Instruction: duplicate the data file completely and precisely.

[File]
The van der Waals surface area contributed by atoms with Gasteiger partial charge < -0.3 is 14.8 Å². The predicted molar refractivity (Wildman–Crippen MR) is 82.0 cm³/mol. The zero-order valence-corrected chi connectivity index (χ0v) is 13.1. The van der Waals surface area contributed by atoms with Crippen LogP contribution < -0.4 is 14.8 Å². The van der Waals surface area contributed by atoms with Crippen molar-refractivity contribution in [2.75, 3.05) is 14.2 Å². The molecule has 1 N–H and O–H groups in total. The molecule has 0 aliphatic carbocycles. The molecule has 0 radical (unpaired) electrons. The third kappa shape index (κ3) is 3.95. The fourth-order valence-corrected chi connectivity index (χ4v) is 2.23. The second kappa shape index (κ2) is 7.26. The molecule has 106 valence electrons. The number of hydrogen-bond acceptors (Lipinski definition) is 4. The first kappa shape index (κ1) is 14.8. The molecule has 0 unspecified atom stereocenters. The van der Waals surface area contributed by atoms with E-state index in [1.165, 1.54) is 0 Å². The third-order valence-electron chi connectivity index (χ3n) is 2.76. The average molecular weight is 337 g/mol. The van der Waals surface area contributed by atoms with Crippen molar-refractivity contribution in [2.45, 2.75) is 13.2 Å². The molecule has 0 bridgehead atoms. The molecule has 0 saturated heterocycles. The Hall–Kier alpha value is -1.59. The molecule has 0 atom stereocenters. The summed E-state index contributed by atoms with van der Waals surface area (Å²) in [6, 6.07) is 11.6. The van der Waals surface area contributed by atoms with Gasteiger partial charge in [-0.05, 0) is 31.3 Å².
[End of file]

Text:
The van der Waals surface area contributed by atoms with Gasteiger partial charge < -0.3 is 14.8 Å². The predicted molar refractivity (Wildman–Crippen MR) is 82.0 cm³/mol. The zero-order valence-corrected chi connectivity index (χ0v) is 13.1. The van der Waals surface area contributed by atoms with Crippen LogP contribution < -0.4 is 14.8 Å². The van der Waals surface area contributed by atoms with Crippen molar-refractivity contribution in [2.75, 3.05) is 14.2 Å². The molecule has 1 N–H and O–H groups in total. The molecule has 0 aliphatic carbocycles. The molecule has 0 radical (unpaired) electrons. The third kappa shape index (κ3) is 3.95. The fourth-order valence-corrected chi connectivity index (χ4v) is 2.23. The second kappa shape index (κ2) is 7.26. The molecule has 106 valence electrons. The number of hydrogen-bond acceptors (Lipinski definition) is 4. The first kappa shape index (κ1) is 14.8. The molecule has 0 unspecified atom stereocenters. The van der Waals surface area contributed by atoms with E-state index in [1.165, 1.54) is 0 Å². The third-order valence-electron chi connectivity index (χ3n) is 2.76. The average molecular weight is 337 g/mol. The van der Waals surface area contributed by atoms with Crippen molar-refractivity contribution in [2.45, 2.75) is 13.2 Å². The molecule has 0 bridgehead atoms. The molecule has 0 saturated heterocycles. The Hall–Kier alpha value is -1.59. The molecule has 0 atom stereocenters. The summed E-state index contributed by atoms with van der Waals surface area (Å²) in [6, 6.07) is 11.6. The van der Waals surface area contributed by atoms with Gasteiger partial charge in [-0.05, 0) is 31.3 Å².